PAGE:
-It is also important to have many more women peacekeepers, Donovan said, and the UN should therefore give incentives (monetary) for countries to find and train women to take on these roles. If it is twice as valuable to countries to recruit and train women peacekeepers than men, they will do it, she said.
-A serious economic analysis is required to better understand what it will actually cost to solve the problem of sexual violence.

Several more important points came up during the Q & A session that followed. Dr. Roberts emphasized the need to focus on preventing the exploitation of Congo’s minerals. Anderson and Bartels addressed the importance of including men in the fight against sexual violence.

Most significant to me, however, was one of Donovan’s remarks, what she cautioned might be “unforgivably cynical.” She said that the problem of sexual violence in Congo continues because Black, African women from strategically unimportant countries don’t matter to most.

If she’s right, then I’ll end with a thought and a plea. To me, these women, who are among the most invisible people on the planet, do matter. Their lives and struggles matter and their survival matters. Their courage, as I’ve seen it, is exceptional and their strength is inspiring. It’s why I keep going back to Congo because they have so many stories to tell.

And so my plea is to please make them matter to you too. Visit the sites of the organizations listed here and see what help you can contribute. Or simply read about the Congo here or in other blogs and newspaper and magazines. Then send the stories onto your friends and family. One of biggest challenges is getting more people to be aware of the Congo and the daily challenges the Congolese experience. Until we care, a lot of us, these problems will persist and victims of rape will continue to suffer.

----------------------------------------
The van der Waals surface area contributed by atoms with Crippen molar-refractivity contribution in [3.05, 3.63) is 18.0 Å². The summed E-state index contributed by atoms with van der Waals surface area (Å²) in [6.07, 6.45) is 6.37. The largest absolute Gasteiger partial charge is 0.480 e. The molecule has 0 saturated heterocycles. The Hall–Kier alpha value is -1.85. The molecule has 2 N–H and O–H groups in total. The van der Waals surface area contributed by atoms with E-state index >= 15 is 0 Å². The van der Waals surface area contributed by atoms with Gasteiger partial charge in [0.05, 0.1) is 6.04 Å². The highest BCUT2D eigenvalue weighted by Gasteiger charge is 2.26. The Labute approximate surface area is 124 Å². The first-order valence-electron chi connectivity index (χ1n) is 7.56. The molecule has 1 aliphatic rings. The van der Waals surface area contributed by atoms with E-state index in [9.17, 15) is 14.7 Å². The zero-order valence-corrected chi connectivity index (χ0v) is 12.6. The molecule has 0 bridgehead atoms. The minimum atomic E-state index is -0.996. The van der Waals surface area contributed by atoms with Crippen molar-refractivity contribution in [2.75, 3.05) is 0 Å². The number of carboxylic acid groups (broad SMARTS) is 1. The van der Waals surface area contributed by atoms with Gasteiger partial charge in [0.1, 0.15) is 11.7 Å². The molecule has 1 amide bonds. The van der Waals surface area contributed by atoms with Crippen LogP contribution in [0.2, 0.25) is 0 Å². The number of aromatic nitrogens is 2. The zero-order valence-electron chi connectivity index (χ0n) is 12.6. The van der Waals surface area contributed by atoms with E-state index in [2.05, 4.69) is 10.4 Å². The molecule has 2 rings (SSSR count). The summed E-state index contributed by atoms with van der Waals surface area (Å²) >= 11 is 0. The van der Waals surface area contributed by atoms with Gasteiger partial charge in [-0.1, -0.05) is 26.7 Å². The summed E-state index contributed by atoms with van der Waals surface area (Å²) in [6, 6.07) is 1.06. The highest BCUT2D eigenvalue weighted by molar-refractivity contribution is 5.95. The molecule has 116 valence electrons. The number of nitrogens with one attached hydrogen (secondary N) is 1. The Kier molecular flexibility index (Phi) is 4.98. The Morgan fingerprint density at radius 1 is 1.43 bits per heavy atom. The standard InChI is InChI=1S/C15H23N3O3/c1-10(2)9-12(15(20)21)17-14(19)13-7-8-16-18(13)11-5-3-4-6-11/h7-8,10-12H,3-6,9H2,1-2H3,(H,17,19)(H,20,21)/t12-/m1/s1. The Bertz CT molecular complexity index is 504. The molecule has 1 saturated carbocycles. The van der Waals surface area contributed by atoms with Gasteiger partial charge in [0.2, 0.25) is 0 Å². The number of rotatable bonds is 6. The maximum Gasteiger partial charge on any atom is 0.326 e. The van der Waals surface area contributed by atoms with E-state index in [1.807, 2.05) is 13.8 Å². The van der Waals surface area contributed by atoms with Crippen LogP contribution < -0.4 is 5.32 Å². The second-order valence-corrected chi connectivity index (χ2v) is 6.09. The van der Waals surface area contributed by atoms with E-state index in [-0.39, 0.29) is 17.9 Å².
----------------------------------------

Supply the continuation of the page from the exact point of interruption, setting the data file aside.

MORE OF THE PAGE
“Nathalie”

Thursday, October 21st, 2010

21.Oct.2010

When I was last in Congo, in March, I visited the island of Idjwi. I wrote about meeting a little girl on the side of the road who was all by herself, dirty, had obviously been crying and was terribly malnourished. After urging the village chief and elders to find an adult to be with her, a woman came who turned out to be her mother. Turns out that 9 percent of the children on Idjwi, and there are thousands of them, suffer from malnutrition. This little one was not alone.

I followed up with Roger and Bahati and sent money to them so that the mother could bring the child to the hospital. I wasn’t sure if she would survive. I’ve never before seen a child so small and limp from lack of food. But the mother did take her daughter to the hospital where the little girl received care. I subsequently learned through Roger and Bahati that she was getting better.

Today I got to see for myself.